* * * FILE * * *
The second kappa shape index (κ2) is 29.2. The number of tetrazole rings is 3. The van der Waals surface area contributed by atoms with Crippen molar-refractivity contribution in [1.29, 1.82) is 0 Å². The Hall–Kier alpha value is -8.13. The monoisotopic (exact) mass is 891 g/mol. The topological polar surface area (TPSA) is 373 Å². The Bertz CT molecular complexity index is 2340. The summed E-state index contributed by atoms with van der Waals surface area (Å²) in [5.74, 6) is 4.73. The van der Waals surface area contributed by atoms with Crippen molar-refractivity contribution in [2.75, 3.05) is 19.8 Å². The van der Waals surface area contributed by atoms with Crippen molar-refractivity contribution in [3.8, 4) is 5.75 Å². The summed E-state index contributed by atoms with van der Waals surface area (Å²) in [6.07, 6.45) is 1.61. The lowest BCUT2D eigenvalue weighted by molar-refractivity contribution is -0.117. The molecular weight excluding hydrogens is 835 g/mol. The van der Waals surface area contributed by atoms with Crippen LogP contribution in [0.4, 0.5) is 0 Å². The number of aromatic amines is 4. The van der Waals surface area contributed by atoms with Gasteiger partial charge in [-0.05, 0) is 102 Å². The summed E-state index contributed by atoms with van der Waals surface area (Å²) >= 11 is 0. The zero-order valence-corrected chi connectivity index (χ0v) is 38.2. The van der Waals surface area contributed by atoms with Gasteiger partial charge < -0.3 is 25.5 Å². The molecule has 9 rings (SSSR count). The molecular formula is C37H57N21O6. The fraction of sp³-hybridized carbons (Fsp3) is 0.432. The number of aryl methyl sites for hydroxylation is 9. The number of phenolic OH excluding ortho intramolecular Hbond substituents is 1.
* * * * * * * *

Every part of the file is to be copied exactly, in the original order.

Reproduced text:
The second kappa shape index (κ2) is 29.2. The number of tetrazole rings is 3. The van der Waals surface area contributed by atoms with Crippen molar-refractivity contribution in [1.29, 1.82) is 0 Å². The Hall–Kier alpha value is -8.13. The monoisotopic (exact) mass is 891 g/mol. The topological polar surface area (TPSA) is 373 Å². The Bertz CT molecular complexity index is 2340. The summed E-state index contributed by atoms with van der Waals surface area (Å²) in [5.74, 6) is 4.73. The van der Waals surface area contributed by atoms with Crippen molar-refractivity contribution in [2.75, 3.05) is 19.8 Å². The van der Waals surface area contributed by atoms with Crippen molar-refractivity contribution in [3.8, 4) is 5.75 Å². The summed E-state index contributed by atoms with van der Waals surface area (Å²) in [6.07, 6.45) is 1.61. The lowest BCUT2D eigenvalue weighted by molar-refractivity contribution is -0.117. The molecular weight excluding hydrogens is 835 g/mol. The van der Waals surface area contributed by atoms with Crippen LogP contribution in [0.4, 0.5) is 0 Å². The number of aromatic amines is 4. The van der Waals surface area contributed by atoms with Gasteiger partial charge in [-0.05, 0) is 102 Å². The summed E-state index contributed by atoms with van der Waals surface area (Å²) >= 11 is 0. The zero-order valence-corrected chi connectivity index (χ0v) is 38.2. The van der Waals surface area contributed by atoms with Gasteiger partial charge < -0.3 is 25.5 Å². The molecule has 9 rings (SSSR count). The molecular formula is C37H57N21O6. The fraction of sp³-hybridized carbons (Fsp3) is 0.432. The number of aryl methyl sites for hydroxylation is 9. The number of phenolic OH excluding ortho intramolecular Hbond substituents is 1.